We’re all stuck on this often miserable earth where life is essentially tragic, but there are glints of beauty and bedrock joy that come shining through from time to precious time to remind anybody who cares to see that there is something higher and larger than ourselves. And I am not talking about your putrefying gods, I am talking about a sense of wonder about life itself and the feeling that there is some redemptive factor you must at least search for until you drop dead of natural causes. And all the Richard Hells are chickenshits who trash the precious gift too blithely, and they deserve to be given no credence, but shocked awake in some violent manner.

Hopelessness is an exercise in despair that is brave, bare, and often brilliant, and it asks questions of us in a way that art rarely does. It seems to have made up its mind that there’s no redemption, no way back – well, who knows? Wait long enough and every Cassandra gets proved right. I hear Anohni, but for now, I’m holding on to beauty and bedrock joy.

Slow Moving Clouds: ‘All Tomorrow’s Parties’ could easily be an Irish traditional tune

This is a slightly edited-after-the-fact version of an interview I published in State on May 4th, the day before Slow Moving Clouds played a gorgeous set in Bello Bar in Dublin.

Danny Diamond, Kevin Murphy and Aki comprise Slow Moving Clouds, and they were the authors, in Os, of one of the most accomplished and moving albums of 2015.

Danny Diamond, who plays the fiddle and strohviol, is Irish, as is Kevin Murphy, cellist and singer. Diamond also plays with traditional band Mórga and many will know Murphy from Seti The First. Aki, who sings lead vocals and plays the nyckelharpa, is Finnish. (Until now, I had wanted a Rickenbacker for my 50th in a few years. Right now, I’m torn between strohviol and nyckelharpa. Extraordinary instruments.)

The band draws on each country’s native folk traditions and many of the songs on Os are re-workings of traditional tunes or ballads, predominantly from Finland (‘Hiljainen Suru, Devil’s Polska, Rinda-Nikola); you can also hear traces of artists that Murphy and Diamond cited in emails to me, like Steve Reich, Arvo Part, and Philip Glass; Aki cited as his current listening the solo fiddlers Benedicte MaursethArto Järvelä, Erlend Apneseth, none of whom I’ve heard, but all of whom I plan to.

Describing Os in terms of its cultural sources can make sound like an academic project, a dry synthesis of musical forms, but it’s not; probably, it’s better listened to than read about. However Slow Moving Clouds managed to pull their influences together, internalise them, and rebreathe them, the results are transcendent. Danny Diamond’s fiddle, high and flying then soft and graceful, along with Murphy’s taut, rumbling, heart-quaking cello, surrounds the rich ache of Aki’s voice, and it’s not necessary to know where these tunes come from or what the words might mean; it’s just necessary to stop for a while, and take it in, and let the tunes move you, and let them still you.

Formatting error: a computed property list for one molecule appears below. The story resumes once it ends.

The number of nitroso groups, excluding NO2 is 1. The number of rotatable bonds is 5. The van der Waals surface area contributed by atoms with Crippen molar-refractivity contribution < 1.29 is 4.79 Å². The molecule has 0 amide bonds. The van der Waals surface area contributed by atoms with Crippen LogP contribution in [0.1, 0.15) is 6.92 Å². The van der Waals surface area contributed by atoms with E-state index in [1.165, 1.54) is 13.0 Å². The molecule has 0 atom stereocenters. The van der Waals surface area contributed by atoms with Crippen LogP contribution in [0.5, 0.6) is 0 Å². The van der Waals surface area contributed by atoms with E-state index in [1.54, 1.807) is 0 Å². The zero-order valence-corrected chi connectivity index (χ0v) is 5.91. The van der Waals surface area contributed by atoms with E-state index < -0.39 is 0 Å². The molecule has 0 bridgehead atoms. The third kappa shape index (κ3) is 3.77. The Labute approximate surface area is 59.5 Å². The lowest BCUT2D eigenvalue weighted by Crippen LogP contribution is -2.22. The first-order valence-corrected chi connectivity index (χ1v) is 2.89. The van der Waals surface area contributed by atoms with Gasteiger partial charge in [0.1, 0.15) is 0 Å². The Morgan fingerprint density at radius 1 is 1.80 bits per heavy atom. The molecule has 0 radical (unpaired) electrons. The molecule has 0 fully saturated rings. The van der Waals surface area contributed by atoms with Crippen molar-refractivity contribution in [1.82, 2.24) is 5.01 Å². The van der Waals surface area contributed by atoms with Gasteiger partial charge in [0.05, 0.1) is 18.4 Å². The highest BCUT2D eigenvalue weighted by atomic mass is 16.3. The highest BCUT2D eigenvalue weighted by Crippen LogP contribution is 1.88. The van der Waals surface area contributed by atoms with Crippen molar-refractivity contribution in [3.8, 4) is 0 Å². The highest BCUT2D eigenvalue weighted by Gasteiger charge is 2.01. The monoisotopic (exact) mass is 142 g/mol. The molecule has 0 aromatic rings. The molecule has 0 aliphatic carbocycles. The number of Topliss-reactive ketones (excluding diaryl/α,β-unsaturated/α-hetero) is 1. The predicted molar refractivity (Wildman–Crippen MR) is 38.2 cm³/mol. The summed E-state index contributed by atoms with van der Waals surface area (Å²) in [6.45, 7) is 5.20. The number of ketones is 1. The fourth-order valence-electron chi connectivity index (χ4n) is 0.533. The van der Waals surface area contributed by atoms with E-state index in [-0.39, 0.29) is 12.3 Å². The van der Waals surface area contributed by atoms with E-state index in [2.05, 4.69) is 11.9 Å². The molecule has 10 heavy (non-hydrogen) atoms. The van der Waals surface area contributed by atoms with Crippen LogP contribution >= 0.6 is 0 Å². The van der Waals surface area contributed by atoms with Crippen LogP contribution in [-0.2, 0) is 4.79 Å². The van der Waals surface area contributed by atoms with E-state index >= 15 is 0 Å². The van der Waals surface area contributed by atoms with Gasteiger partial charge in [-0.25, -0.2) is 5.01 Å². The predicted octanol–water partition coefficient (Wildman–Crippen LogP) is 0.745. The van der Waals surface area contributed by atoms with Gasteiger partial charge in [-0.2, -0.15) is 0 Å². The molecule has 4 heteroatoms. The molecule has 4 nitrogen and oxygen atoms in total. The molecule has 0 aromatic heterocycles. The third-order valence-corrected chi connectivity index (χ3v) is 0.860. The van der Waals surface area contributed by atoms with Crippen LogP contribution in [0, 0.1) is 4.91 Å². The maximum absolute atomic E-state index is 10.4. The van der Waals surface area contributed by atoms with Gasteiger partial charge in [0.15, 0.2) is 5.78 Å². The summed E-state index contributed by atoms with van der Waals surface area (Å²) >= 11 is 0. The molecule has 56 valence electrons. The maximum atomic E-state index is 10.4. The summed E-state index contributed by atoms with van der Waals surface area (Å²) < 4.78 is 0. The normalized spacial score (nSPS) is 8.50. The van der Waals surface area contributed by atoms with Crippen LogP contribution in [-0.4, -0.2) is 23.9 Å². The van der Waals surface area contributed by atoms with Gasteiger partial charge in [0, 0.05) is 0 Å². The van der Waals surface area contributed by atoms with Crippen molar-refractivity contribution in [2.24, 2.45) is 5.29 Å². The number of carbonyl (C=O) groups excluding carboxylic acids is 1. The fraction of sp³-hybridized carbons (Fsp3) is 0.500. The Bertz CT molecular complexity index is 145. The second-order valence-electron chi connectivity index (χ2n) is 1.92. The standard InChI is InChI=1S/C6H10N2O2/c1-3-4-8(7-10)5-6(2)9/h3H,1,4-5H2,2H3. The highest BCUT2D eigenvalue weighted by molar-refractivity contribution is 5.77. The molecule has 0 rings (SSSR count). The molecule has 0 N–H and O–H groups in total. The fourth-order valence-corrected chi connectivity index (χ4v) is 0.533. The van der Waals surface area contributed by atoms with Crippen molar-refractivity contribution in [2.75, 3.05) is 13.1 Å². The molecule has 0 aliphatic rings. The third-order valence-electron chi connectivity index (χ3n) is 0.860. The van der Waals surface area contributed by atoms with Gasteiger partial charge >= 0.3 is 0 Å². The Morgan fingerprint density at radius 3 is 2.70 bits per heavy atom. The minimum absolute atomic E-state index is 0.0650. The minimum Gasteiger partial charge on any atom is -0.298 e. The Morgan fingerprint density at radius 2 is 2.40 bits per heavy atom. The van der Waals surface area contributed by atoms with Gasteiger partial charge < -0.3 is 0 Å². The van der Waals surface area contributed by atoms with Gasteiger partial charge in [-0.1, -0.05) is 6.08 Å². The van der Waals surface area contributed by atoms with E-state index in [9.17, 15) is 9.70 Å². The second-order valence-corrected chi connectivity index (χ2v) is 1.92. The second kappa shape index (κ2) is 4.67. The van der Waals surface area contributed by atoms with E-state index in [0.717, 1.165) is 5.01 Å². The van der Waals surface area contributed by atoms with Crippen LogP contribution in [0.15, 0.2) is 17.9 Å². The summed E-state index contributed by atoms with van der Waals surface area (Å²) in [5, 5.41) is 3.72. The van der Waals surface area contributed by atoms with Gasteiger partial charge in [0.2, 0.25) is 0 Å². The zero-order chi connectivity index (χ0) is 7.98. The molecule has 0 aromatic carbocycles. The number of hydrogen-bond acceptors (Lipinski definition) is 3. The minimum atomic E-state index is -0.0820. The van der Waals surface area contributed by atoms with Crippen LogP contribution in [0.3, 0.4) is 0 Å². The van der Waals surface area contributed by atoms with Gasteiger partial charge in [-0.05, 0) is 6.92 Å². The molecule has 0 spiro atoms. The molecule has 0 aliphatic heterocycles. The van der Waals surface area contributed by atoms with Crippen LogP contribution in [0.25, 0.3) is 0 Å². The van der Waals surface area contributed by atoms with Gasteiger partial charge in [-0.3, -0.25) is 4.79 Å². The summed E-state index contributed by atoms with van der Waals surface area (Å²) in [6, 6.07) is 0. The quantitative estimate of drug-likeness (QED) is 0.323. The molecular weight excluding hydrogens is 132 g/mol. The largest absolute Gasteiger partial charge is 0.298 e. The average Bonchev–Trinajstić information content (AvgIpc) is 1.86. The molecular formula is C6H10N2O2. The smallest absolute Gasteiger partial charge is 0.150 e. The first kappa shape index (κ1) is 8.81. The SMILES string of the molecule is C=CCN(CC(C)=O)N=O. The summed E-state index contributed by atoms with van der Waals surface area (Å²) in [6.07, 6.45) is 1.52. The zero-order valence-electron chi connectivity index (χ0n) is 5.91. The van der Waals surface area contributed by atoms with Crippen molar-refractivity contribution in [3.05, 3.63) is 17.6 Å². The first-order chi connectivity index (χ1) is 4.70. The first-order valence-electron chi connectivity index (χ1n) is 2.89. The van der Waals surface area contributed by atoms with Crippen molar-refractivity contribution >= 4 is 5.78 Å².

Slow Moving Clouds are currently touring and in advance of their Dublin show on May 5th, Danny, Aki and Kevin took some questions. I asked all questions of each person by email – Danny Diamond did much of the talking.

You have three distinct backgrounds, each involved in a variety of projects over the years, together and apart. Could you say a little bit about how you came together?

Danny: Aki was the link between Kevin and I. Both of us knew and worked with him: before SMC he played nyckelharpa in the live line-up of Seti the First, while also working with me in a duo ‘Danny and Aki’, playing instrumental music from the Irish, Nordic and American folk traditions.

Slow Moving Clouds draws on Finnish and Irish traditional music. On the Fractured Air site last year I read you saying there are more differences between Finnish and Irish traditional music than there are similarities.

Danny: The differences are pretty fundamental: different musical structures (keys & time signatures) make it difficult to mesh Irish and Finnish traditional material together in their raw form. On top of that, the cultural differences between the two countries come through in the way the music is taught and played. Finnish music, for example, is taught in a very classically-influenced education system, compared to the more informal approach over here. And Finnish music almost totally died out before being revived by music scholars, whereas we’re lucky to still have an unbroken ‘living tradition’ here.

But at the same time the similarities are pretty fundamental too. They’re both Western European folk traditions, based on music built for dancing, played on acoustic instruments; 150 years ago the two traditions would have been providing the same social and entertainment functions in both countries.

What attracted each of you to the other musical tradition?